Thursday, November 7, 2013
Thomas Salon (Washington Marriott)
*Names in bold indicate Presenter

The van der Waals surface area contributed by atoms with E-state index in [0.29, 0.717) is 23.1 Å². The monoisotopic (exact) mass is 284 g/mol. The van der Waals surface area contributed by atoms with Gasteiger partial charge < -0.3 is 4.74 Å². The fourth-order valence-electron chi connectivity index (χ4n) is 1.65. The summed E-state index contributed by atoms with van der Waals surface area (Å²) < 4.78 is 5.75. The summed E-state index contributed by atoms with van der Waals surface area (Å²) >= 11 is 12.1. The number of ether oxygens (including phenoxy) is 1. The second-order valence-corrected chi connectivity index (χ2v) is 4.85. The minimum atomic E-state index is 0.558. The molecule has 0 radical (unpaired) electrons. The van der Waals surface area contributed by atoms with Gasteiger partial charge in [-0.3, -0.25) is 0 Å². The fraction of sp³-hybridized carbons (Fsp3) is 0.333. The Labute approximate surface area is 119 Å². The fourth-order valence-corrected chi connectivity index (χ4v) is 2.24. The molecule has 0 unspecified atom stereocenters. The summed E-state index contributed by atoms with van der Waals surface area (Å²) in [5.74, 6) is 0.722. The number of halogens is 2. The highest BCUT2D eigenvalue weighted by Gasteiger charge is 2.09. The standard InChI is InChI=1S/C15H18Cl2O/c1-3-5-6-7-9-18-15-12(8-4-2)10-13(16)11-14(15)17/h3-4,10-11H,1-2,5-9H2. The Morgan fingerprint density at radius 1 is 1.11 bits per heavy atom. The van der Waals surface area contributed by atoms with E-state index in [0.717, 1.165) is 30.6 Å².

In the past several decades, individuals 65 and over have experienced remarkable declines in poverty, from 35.2 percent in 1959 to 9.0 percent in 2011. These declines in official poverty rates, however, are based on self-reported income data from the Current Population Survey Annual Social and Economic Supplement (CPS-ASEC). In this paper I evaluate the quality of the retirement income data in the 2010 CPS-ASEC by matching it to individual microdata from IRS 1099-R forms filed with tax returns for the 2009 tax year. I find that recipiency of retirement income may be underreported on the CPS-ASEC, as only a third of individuals with matched 1099-R forms reported receiving any retirement income. Much of this discrepancy, however, may be due to differences in scope, as the 1099-R covers a wider set of payments than is intended to be captured in the CPS-ASEC retirement income items. In cases where positive amounts are reported on the CPS-ASEC, however, those amounts appear to be quite accurate. Among cases with positive reported income, the correlation between CPS-ASEC and 1099-R log amounts is 0.769. Upon modeling 1099-R recipiency as a function of age with discontinuities at various policy-relevant age cutoffs, I find a 14.0 percentage-point jump in recipiency at age 59½, the age at which IRA withdrawals are allowed without penalty. Taken together, these results provide suggestive evidence that retirement income may represent an underestimated contribution to the material well-being of the elderly.